Beckwith has offered us here a very accessible investigation into the cyclical exchanges that form the relationship between the consumer zeitgeist and the almost astoundingly complex world of marketing successes and failures. His best gestures are those that gently guide into understanding those justifiably perplexing examples that seem to defy all of our intuitions.
While the structuring of the book at times struck me as a bit scattershot and jumpy, this allowed for a certain fluidity that I appreciated in the way it worked to highlight the interweaving that underlies so much of the commercial world as it attempts to mime the movements of the Buyer. I did occasionally feel that Beckwith had left a lot on the workshop floor however, and my gut response is that while the book isn’t slim as it stands, another 40 or 50 pages of deeper exploration on some of these topics were not only probably available but would have done some appreciable work towards a culminated effect that reached further than, “Well, that’s all very interesting.”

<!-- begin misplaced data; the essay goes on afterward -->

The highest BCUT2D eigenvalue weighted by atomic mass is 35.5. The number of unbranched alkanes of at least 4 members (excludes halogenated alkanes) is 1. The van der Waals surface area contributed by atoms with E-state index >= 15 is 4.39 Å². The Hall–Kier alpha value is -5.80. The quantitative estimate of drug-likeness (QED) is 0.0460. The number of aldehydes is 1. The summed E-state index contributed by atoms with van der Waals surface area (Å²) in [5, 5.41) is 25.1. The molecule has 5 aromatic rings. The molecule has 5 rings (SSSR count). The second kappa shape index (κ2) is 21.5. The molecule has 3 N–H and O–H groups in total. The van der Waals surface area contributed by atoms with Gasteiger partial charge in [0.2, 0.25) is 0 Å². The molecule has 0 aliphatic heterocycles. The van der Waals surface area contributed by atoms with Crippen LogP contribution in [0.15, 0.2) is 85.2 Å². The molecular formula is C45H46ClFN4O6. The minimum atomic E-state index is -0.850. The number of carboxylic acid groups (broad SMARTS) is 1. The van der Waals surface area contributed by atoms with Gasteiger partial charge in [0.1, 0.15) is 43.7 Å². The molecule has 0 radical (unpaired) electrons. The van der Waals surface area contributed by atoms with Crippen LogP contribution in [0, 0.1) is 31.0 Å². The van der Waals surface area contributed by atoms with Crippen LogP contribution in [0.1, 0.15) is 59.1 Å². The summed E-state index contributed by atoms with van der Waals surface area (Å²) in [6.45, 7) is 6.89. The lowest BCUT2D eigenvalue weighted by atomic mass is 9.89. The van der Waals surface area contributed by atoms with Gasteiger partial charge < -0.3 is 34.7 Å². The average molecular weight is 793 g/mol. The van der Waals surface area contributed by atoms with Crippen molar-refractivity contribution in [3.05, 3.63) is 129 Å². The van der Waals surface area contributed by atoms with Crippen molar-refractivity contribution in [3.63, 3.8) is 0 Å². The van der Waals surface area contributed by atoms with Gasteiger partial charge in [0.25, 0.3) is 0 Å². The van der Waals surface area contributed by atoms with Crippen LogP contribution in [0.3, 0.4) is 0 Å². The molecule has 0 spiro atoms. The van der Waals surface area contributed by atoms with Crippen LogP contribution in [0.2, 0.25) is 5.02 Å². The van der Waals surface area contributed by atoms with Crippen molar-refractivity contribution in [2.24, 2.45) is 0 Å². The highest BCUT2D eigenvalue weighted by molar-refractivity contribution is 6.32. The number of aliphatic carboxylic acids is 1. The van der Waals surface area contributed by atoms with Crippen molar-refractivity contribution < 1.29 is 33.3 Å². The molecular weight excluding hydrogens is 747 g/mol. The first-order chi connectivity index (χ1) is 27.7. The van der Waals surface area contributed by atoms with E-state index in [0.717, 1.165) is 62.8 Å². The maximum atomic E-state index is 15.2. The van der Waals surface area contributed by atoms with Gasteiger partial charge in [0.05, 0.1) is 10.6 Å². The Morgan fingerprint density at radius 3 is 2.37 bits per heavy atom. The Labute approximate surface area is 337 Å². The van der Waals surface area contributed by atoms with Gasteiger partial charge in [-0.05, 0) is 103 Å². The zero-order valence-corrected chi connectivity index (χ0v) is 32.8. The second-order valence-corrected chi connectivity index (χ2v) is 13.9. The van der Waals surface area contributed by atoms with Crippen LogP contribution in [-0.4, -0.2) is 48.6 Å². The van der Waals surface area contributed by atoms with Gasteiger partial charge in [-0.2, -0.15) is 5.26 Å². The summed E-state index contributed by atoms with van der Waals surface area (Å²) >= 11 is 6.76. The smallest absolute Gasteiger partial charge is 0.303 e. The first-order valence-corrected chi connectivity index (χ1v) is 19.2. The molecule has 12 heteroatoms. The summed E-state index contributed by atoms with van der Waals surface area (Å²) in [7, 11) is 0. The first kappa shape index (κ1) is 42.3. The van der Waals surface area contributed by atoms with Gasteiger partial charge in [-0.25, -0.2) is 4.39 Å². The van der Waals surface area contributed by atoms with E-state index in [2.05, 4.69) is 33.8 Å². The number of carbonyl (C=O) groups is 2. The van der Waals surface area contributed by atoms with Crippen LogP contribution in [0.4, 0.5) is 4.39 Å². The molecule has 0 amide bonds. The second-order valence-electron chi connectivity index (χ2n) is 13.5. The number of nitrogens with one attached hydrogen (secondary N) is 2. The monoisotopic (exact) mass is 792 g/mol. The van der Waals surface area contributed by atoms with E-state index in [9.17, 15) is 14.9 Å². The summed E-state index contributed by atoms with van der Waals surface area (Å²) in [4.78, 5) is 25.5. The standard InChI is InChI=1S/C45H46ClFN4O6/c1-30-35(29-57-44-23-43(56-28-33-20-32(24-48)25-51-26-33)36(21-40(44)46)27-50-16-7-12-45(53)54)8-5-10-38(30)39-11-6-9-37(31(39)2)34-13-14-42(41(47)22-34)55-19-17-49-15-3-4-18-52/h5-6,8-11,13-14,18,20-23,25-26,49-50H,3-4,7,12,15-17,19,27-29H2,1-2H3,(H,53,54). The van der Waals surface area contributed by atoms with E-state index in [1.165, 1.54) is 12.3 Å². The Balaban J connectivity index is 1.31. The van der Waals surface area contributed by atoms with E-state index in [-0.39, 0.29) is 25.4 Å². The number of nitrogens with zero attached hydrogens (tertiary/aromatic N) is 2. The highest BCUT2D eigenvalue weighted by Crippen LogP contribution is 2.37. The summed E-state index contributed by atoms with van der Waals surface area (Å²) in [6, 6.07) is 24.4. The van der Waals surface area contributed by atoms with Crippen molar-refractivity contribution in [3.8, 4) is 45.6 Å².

I suspect this might be reflected in the book apparently being framed less as an intellectual endeavor on the matters at hand than a ‘How-To’ for young marketers looking to get a larger grasp of the market’s often schizophrenic-seeming personality. This hardly means it is without insight, but does mean that at least this reader felt Beckwith had shortchanged not only the consumers of the book but his own investigations.